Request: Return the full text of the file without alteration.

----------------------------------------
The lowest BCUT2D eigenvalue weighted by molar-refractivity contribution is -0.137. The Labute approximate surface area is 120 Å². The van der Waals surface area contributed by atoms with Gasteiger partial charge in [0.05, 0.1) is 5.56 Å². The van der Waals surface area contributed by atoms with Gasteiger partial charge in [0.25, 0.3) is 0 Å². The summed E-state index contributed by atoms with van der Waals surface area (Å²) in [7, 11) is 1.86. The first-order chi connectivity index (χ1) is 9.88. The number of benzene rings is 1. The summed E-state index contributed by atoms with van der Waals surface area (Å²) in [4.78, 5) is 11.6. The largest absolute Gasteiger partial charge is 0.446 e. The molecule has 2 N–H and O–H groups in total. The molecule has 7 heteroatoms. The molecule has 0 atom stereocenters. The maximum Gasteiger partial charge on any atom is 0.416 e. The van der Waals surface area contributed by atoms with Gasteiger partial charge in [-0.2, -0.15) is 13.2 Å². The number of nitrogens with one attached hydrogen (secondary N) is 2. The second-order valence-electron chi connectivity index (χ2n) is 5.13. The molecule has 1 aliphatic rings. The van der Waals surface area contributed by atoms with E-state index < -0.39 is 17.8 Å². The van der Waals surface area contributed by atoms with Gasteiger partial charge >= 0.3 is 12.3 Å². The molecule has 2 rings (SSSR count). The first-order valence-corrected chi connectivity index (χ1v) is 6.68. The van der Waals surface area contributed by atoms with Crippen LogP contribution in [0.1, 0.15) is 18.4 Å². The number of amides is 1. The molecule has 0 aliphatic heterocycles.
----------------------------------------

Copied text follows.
The lowest BCUT2D eigenvalue weighted by molar-refractivity contribution is -0.137. The Labute approximate surface area is 120 Å². The van der Waals surface area contributed by atoms with Gasteiger partial charge in [0.05, 0.1) is 5.56 Å². The van der Waals surface area contributed by atoms with Gasteiger partial charge in [0.25, 0.3) is 0 Å². The summed E-state index contributed by atoms with van der Waals surface area (Å²) in [7, 11) is 1.86. The first-order chi connectivity index (χ1) is 9.88. The number of benzene rings is 1. The summed E-state index contributed by atoms with van der Waals surface area (Å²) in [4.78, 5) is 11.6. The largest absolute Gasteiger partial charge is 0.446 e. The molecule has 2 N–H and O–H groups in total. The molecule has 7 heteroatoms. The molecule has 0 atom stereocenters. The maximum Gasteiger partial charge on any atom is 0.416 e. The van der Waals surface area contributed by atoms with Gasteiger partial charge in [-0.2, -0.15) is 13.2 Å². The number of nitrogens with one attached hydrogen (secondary N) is 2. The second-order valence-electron chi connectivity index (χ2n) is 5.13. The molecule has 1 aliphatic rings. The van der Waals surface area contributed by atoms with E-state index < -0.39 is 17.8 Å². The van der Waals surface area contributed by atoms with Gasteiger partial charge >= 0.3 is 12.3 Å². The molecule has 2 rings (SSSR count). The first-order valence-corrected chi connectivity index (χ1v) is 6.68. The van der Waals surface area contributed by atoms with Crippen LogP contribution in [0.1, 0.15) is 18.4 Å². The number of amides is 1. The molecule has 0 aliphatic heterocycles.